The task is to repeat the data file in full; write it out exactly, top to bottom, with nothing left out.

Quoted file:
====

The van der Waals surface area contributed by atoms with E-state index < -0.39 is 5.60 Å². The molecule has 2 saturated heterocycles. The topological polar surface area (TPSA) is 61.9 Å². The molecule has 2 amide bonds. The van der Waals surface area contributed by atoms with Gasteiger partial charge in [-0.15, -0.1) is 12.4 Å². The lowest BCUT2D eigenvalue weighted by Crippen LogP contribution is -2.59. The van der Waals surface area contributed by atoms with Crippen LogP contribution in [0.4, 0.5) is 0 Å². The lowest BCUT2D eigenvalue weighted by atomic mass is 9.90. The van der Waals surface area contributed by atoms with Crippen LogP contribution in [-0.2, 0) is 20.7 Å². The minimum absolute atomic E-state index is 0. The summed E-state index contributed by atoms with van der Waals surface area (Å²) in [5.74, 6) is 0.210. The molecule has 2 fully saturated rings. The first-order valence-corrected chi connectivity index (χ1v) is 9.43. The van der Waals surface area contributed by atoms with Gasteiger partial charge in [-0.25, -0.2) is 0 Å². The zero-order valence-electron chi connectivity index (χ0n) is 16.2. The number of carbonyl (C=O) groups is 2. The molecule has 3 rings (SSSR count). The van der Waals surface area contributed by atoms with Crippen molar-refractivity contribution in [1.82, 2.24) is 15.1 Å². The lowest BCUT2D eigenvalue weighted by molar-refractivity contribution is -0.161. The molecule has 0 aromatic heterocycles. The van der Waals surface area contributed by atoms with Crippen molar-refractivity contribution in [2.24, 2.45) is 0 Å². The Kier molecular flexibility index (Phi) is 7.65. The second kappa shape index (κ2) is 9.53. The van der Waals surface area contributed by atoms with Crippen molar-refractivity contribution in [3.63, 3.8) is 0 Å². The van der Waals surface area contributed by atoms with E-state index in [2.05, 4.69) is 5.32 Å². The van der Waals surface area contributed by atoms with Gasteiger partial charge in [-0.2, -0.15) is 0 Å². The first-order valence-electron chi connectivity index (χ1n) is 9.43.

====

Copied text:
The van der Waals surface area contributed by atoms with E-state index < -0.39 is 5.60 Å². The molecule has 2 saturated heterocycles. The topological polar surface area (TPSA) is 61.9 Å². The molecule has 2 amide bonds. The van der Waals surface area contributed by atoms with Gasteiger partial charge in [-0.15, -0.1) is 12.4 Å². The lowest BCUT2D eigenvalue weighted by Crippen LogP contribution is -2.59. The van der Waals surface area contributed by atoms with Crippen LogP contribution in [0.4, 0.5) is 0 Å². The lowest BCUT2D eigenvalue weighted by atomic mass is 9.90. The van der Waals surface area contributed by atoms with Crippen LogP contribution in [-0.2, 0) is 20.7 Å². The minimum absolute atomic E-state index is 0. The summed E-state index contributed by atoms with van der Waals surface area (Å²) in [5.74, 6) is 0.210. The molecule has 2 fully saturated rings. The first-order valence-corrected chi connectivity index (χ1v) is 9.43. The van der Waals surface area contributed by atoms with Gasteiger partial charge in [-0.25, -0.2) is 0 Å². The zero-order valence-electron chi connectivity index (χ0n) is 16.2. The number of carbonyl (C=O) groups is 2. The molecule has 3 rings (SSSR count). The van der Waals surface area contributed by atoms with Crippen molar-refractivity contribution in [1.82, 2.24) is 15.1 Å². The lowest BCUT2D eigenvalue weighted by molar-refractivity contribution is -0.161. The molecule has 0 aromatic heterocycles. The van der Waals surface area contributed by atoms with Crippen molar-refractivity contribution in [2.24, 2.45) is 0 Å². The Kier molecular flexibility index (Phi) is 7.65. The second kappa shape index (κ2) is 9.53. The van der Waals surface area contributed by atoms with Crippen molar-refractivity contribution in [3.63, 3.8) is 0 Å². The van der Waals surface area contributed by atoms with E-state index in [2.05, 4.69) is 5.32 Å². The van der Waals surface area contributed by atoms with Gasteiger partial charge in [-0.2, -0.15) is 0 Å². The first-order valence-electron chi connectivity index (χ1n) is 9.43.